US senate leaders reach deal to end government shutdown
The US Congress is speeding towards reopening the government as Senate Democrats dropped their objections to a temporary funding bill.
Democrats' objections were dropped in return for assurances from Republican leaders that they will soon address immigration and other contentious issues.
Senate Republican leader Mitch McConnell's commitment to quickly tackle the issue of immigrant "Dreamers" was contingent on Democrats providing enough votes for a stopgap spending measure lasting a little less than three weeks.
The measure needed 60 votes, and Democrats provided 33 of the 81 it got. Eighteen senators, including members of both parties, were opposed.
Before the government can reopen the Senate must vote on final passage, the House must approve in turn, and President Donald Trump must sign the measure.
Democrats climbed on board after two days of negotiations that ended with new reassurances from Mr McConnell that the Senate would consider immigration proposals in the coming weeks.
Senate Democratic leader Chuck Schumer lent his backing to the agreement during a speech on the chamber's floor.
"Now there is a real pathway to get a bill on the floor and through the Senate," he said of legislation to halt any deportation efforts aimed at "Dreamers", who were brought to the country as children and are now here illegally.
The White House downplayed Mr McConnell's commitment, and said Democrats caved under pressure. "They blinked," principal deputy press secretary Raj Shah told CNN.
Earlier on Monday, Mr McConnell raised hopes for a quick end to the shutdown, saying "I hope and intend" to reach agreement soon on immigration and other contentious issues - if the Democrats agreed to the stopgap spending measure.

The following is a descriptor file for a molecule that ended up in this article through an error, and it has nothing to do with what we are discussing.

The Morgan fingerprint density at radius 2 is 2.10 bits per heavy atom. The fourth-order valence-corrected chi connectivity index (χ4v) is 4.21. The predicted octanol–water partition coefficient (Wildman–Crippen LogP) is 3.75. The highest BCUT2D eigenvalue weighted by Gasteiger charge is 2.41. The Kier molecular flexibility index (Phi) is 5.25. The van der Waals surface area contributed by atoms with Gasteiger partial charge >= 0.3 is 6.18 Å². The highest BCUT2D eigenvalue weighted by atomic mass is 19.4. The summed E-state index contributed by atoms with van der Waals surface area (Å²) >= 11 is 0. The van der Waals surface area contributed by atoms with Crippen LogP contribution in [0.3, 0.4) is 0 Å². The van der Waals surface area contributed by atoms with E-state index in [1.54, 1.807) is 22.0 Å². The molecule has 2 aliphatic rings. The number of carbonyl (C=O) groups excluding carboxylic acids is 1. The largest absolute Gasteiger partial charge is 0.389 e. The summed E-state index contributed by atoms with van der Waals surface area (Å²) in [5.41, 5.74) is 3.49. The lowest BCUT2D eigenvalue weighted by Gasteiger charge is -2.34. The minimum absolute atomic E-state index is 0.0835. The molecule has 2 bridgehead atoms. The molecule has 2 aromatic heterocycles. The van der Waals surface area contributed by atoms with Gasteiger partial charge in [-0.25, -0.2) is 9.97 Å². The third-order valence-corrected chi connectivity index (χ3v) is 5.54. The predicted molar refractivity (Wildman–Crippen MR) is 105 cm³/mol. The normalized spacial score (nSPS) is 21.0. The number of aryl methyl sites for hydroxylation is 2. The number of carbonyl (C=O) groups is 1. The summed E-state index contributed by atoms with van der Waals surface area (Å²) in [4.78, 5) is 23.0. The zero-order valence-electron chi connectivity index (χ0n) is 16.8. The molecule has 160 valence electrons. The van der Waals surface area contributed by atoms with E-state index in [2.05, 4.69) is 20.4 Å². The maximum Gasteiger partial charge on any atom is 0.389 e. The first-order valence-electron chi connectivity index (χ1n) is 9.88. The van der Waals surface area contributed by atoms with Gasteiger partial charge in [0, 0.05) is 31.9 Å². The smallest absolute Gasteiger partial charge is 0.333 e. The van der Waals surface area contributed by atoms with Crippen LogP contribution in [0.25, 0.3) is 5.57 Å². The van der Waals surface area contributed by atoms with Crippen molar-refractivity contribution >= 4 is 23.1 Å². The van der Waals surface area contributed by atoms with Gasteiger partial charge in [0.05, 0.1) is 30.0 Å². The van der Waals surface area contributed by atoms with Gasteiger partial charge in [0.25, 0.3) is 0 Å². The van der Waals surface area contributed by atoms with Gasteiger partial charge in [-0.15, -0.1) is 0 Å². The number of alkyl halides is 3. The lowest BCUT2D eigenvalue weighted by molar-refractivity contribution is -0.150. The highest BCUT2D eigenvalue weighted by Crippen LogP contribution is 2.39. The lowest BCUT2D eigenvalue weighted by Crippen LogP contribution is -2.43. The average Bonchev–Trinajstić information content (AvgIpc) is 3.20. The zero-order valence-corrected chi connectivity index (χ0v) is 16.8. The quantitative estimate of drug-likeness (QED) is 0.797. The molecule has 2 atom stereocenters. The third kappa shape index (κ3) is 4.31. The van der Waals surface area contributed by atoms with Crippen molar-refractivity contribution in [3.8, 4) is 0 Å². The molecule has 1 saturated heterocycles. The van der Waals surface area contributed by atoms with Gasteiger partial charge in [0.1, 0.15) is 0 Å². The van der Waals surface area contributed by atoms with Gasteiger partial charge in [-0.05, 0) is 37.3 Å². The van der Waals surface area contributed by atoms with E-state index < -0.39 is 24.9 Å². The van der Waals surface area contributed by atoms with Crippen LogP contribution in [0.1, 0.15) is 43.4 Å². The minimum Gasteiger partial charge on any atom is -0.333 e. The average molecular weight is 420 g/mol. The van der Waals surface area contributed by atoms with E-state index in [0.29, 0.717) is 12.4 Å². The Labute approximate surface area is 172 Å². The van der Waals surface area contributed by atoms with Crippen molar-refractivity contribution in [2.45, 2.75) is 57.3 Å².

A block of liberal Democrats - some of them 2020 presidential hopefuls - stuck to their opposition. Senators Elizabeth Warren of Massachusetts, Dianne Feinstein of California, Kirsten Gillibrand of New York and Cory Booker of New Jersey voted no, as did Independent Bernie Sanders of Vermont.
Ms Feinstein said she was not persuaded by Mr McConnell's assurances and did not know how a proposal to protect the more than 700,000 younger immigrants would fare in the House.
House Speaker Paul Ryan told Fox News on Monday that if the Senate approved a temporary spending bill to reopen the government until February 8, the House would approve it, too.
The Senate vote came as most government offices cut back drastically or even closed on Monday, as the major effects of the shutdown were first being felt with the beginning of the working week.
Mr McConnell said he hoped to reach bipartisan solutions on immigration, border security, disaster aid, military funding and more by February 8. If not, he said "it would be my intention to take up legislation" addressing those issues.